are any carbonates on Earth.

                  "This unusual signal (carbon-13 enrichment) tags
                  the carbonate minerals in the Allan Hills
                  meteorite as likely formed from a reservoir such
                  as the Mars atmosphere," Jull said.

                  He and his team now also have discovered that the
                  abundance of carbon-13 in the organic carbon in
                  the meteorite is an exact match to the abundance
                  of carbon-13 in Earth's organic carbon. "It looks
                  like regular terrestrial organic material, with
                  the exception of one small component in ALH84001."
                  The researchers say they suspect that this
                  component is some carbon indigenous to the rock,
                  possibly associated with a mineral phase, that
                  burns at higher temperatures.

                  The carbon-13 data alone are convincing evidence
                  that the organic carbon in the meteorite is
                  "regular terrestrial organic material," Jull said.
                  "Combining this with the carbon-14 evidence is the
                  clincher," he added.

                  Radioactive carbon is produced when cosmic rays
                  from space strike Earth's atmosphere and react
                  with nitrogen. Carbon-14 also can be produced in
                  minerals irradiated in space and on Mars, by
                  high-energy nuclear reactions. However, Jull and
                  his co-researchers show there is no mechanism to
                  produce carbon-14 in the organic material, as this
                  requires low-energy neutrons to interact with
                  nitrogen atoms. Thus, organic material which
                  originated on Mars would contain a negligible
                  amount of radioactive carbon before it fell to

                  Jull and his team discovered that the organic
                  carbon in the Allan Hills meteorite contains
                  enough carbon-14 to yield radiocarbon ages of
                  between 11,000 and 5,200 years. Jull previously
                  had determined by radiocarbon analysis of silicate
                  minerals in the meteorite that the rock fell to
                  Earth about 13,000 years ago.

                  "The carbon-14 shows conclusively that the
                  carbonates and the organics in the meteorite do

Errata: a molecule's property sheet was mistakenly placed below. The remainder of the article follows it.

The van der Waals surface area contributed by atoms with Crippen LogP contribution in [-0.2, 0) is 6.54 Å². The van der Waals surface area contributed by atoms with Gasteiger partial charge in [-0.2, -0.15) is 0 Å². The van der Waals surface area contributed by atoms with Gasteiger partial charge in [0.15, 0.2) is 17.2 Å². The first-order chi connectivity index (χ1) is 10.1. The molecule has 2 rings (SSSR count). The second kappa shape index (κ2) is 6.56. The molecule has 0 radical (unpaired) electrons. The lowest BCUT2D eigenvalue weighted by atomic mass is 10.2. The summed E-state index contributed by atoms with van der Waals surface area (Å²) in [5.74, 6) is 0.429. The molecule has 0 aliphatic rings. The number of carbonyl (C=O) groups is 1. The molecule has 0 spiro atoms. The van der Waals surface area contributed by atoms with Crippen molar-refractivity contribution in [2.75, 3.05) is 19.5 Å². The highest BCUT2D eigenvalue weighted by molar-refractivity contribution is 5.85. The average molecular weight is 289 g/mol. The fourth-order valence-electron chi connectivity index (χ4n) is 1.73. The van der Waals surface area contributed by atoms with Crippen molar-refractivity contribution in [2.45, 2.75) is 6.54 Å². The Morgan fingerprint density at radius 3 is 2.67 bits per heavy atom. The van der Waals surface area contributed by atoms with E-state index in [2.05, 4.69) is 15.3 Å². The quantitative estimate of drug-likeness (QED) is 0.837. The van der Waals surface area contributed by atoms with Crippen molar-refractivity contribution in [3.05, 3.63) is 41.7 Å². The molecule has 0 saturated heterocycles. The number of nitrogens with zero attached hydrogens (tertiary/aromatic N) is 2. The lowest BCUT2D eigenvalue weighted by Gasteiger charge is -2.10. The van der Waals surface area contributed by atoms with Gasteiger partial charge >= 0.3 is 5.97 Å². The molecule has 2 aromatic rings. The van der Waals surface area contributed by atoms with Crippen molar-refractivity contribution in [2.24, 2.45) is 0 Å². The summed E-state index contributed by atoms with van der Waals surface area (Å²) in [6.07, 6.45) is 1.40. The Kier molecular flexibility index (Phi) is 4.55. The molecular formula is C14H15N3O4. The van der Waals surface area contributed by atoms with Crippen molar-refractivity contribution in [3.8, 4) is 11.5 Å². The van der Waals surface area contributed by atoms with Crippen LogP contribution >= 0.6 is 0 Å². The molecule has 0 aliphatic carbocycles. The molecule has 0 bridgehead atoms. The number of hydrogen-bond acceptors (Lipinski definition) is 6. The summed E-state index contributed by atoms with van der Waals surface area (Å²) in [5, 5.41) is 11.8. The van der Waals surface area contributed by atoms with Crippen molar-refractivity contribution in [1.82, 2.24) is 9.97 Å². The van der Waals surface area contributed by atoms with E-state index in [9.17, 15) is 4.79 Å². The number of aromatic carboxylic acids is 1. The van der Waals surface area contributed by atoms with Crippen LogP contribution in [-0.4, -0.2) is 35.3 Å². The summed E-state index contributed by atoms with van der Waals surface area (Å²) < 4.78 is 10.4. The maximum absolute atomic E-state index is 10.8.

not come from the same source," Jull said. "It
                  also shows the organic carbon has a terrestrial
                  source, likely through several episodes of

                  "The organic material contains 14C and the
                  carbonate doesn't because the carbonate came from
                  somewhere in space, presumably Mars, and the
                  organic material is a recent addition which took
                  place while the meteorite was sitting on the ice,"
                  Jull said. "So, there is no connection between the
                  two things."

                  The Questions Continue

                  Jull said that although the scientific community
                  can be expected to make many more discoveries
                  about the Allan Hills meteorite, he would be
                  surprised if scientists got a definite answer on
                  the question of possible ancient life on Mars from
                  this or any other meteorite.

                  J. Warren Beck, an associate research scientist in
                  physics at the University of Arizona, agreed.
                  "Even if we ultimately find that all the organic
                  matter in this meteorite came from Earth, that
                  doesn't rule out the possibility that life may
                  have evolved on Mars. A meteorite represents only
                  a tiny fragment of an entire planet," Beck said.

                  Bada said scientists will have to wait until a
                  Mars mission scheduled for 2005 to bring back
                  samples from the Martian surface to determine
                  whether life ever graced the planet.

                  "In the meantime, we can throw any kind of
                  analyses that we want to at these meteorites and
                  we are not going to provide an answer one way or
                  another about whether life existed on Mars," he

                  Credits and More Information

                  Co-authors of the Scripps paper with Bada are
                  Daniel Glavin, a Scripps graduate student; Gene
                  McDonald, of NASA's Jet Propulsion Laboratory; and
                  Luann Becker, of the University of Hawaii.
                  Co-authors of the University of Arizona paper with
                  Jull and Beck are Christopher J. Courtney and
                  Daniel Jeffrey of the University of Arizona.